Honor 9 Lite review

Could this be the smartphone steal of 2018?

11 March 2018
by Stuff Staff


Getting the latest, greatest tech in a phone is supposed to cost a bomb, right? Not much good if you’re on a tight budget.

But it doesn’t have to be that way.

Honor is rapidly becoming the name to check out if you want a phone that looks cutting edge, but doesn’t cost enough to make your bank balance shrivel to the size of a microwaved pea. The Honor 9 Lite is the latest in a long line of budget blowers, following on from the Honor 9 and Honor 7x.

Just take a look at the Lite’s spec sheet: it has quad cameras, an 18:9 screen and a glass back – that’s a total steal for under $250.


The Honor 9 Lite is one of just a few sub-$250 phones that could pass for a $600-plus handset. Well, as long as you don’t let anyone look too close.

That’s glass on both the front and back – not Gorilla Glass, admittedly, but it’s still some form of toughened glass that shouldn’t scratch too easily. There’s also a light curve at the edges of both panels, to make the Honor 9 Lite feel premium.

The back is like a mirror. A blue mirror, in this case. The 9 Lite is one of the flashiest budget phones around. Think that blue is a bit too flashy? The grey version should look slightly less eye-catching.

It’s not just about the glass, either. The Honor 9 Lite is also dead slim at 7.6mm thick, and while the 5.65in screen sounds big, the phone is only about as wide as a Galaxy S6. It’s a delight.

There’s no water resistance, but you do get a fingerprint scanner on the back. Like other Huawei and Honor phones, it’s pretty fast. You can use it for gestures too, if you like, such as dragging down the notifications display with a quick flick.

The plastic sides are a giveaway this isn’t really an expensive phone – a pricier handset would use metal. The Lite still feels classy, though, and if you’re asking for true flagship at this price, you’re asking for too much.


The Lite’s screen style is where Honor has blazed ahead of most of the competition.

It’s an 18:9 aspect display, filling almost the whole front of the phone with Android-y goodness. It’ll actually make your friend’s Samsung Galaxy S7 look kinda old. No joke.

Colours aren’t quite as rich as those of a phone like that, mind. But they are still good, sitting somewhere between neutral and the deep, oversaturated look most more expensive phones aim for.

Viewing angles are a reminder of quite how far budget phone screens have come, too. The 9 Lite looks great from any angle, with very little loss of brightness.

New and expensive phones are always floating around Stuff HQ, but we’d be perfectly happy to live with this sort of screen. It’s bright and perfectly sharp enough.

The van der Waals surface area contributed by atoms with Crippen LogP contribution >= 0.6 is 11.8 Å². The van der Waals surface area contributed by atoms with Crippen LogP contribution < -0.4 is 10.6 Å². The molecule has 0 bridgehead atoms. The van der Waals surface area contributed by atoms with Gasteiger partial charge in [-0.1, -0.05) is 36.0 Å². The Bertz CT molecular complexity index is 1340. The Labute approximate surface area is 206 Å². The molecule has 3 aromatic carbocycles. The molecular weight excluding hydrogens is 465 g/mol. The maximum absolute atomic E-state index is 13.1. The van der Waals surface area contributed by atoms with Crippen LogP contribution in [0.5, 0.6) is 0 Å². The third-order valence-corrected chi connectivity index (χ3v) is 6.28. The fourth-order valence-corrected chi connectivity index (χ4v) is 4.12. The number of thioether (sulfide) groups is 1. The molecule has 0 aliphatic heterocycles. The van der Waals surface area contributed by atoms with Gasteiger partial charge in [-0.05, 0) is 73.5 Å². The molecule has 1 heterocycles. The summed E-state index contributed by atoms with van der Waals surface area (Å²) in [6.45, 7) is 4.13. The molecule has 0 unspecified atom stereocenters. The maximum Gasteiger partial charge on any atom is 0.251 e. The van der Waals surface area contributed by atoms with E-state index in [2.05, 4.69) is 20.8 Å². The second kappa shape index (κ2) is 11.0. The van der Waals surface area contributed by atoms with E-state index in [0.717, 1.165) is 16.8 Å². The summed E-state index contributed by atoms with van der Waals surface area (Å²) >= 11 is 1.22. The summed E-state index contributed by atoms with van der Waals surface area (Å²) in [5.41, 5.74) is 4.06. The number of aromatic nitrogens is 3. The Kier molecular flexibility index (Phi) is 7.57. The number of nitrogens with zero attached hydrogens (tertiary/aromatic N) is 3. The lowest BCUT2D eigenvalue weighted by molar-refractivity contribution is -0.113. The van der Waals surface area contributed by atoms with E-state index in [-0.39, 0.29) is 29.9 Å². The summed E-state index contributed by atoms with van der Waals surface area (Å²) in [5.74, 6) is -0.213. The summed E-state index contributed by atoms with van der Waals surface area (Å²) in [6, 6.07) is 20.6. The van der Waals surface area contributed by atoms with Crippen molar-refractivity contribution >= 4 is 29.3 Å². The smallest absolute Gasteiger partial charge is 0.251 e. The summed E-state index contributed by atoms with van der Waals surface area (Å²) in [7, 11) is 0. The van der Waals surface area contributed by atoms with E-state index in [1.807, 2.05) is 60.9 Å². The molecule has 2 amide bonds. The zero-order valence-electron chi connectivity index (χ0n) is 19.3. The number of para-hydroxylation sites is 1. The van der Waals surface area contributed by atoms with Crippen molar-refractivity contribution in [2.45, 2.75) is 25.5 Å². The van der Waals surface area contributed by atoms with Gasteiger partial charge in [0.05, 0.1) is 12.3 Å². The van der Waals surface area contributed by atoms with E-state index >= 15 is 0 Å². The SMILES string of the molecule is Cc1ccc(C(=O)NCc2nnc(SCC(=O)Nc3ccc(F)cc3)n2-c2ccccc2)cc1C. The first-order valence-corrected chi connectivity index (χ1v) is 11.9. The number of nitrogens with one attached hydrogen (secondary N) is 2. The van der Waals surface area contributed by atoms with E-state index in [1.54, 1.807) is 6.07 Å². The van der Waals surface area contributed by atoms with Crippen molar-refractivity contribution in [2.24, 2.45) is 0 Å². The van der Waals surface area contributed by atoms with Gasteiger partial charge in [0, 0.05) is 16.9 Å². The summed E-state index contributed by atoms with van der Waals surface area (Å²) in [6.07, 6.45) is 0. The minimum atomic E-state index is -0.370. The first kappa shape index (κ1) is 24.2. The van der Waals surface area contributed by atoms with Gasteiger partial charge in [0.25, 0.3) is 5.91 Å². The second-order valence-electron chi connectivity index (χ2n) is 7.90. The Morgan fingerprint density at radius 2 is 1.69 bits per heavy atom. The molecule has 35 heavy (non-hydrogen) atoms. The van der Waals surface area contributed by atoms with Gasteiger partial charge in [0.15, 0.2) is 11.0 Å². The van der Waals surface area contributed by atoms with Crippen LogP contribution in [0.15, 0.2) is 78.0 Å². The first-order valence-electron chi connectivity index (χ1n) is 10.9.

You can make some tweaks too. You can alter the colour temperature in the Settings menus, and an Eye Comfort mode turns things all orangey at night to stop the screen’s blue light from keeping you awake until 3am.

The speaker could be better, though. There’s actually a tiny smidge of bass to the bottom-loaded mono driver, but almost no mid-range bulk and the treble sounds a bit brash. Everything is just a bit hard on the ear, at max volume. It doesn’t go all that loud either.


Honor’s custom Android treatment is where a few of you may peel off. That’s because the 9 Lite runs Android 8.0 underneath the EMUI interface, which is also found in other Honor and Huawei phones.

Used it a few years ago and hated it? Don’t run away just yet. EMUI used to be a bit clunky, forcing an all-homescreen interface onto you like a bad iPhone impersonation – but EMUI 8.0 is far better than the older versions.

You can now have an apps menu if you like. The notification tray, system icons and Settings menus will look a little different if you’re coming across from any other version of Android, but it won’t take long to adjust.

The whole system looks pretty good and it’s mostly quick, too. Every now and then we noticed the odd stutter, but nothing we think should put you off a buy. Although there’s still a fair whack of bundled software when you first get it out of the box.

You can also alter the general look with themes. A fiddle about is a good idea, as EMUI comes with an odd lock screen that shows random images every time you unlock. It’s not to everyone’s tastes.


The Honor 9’s Kirin 659 CPU is made by parent company Huawei, and has eight Cortex-A53 cores that actually outperforms its obvious Qualcomm Snapdragon-powered rivals.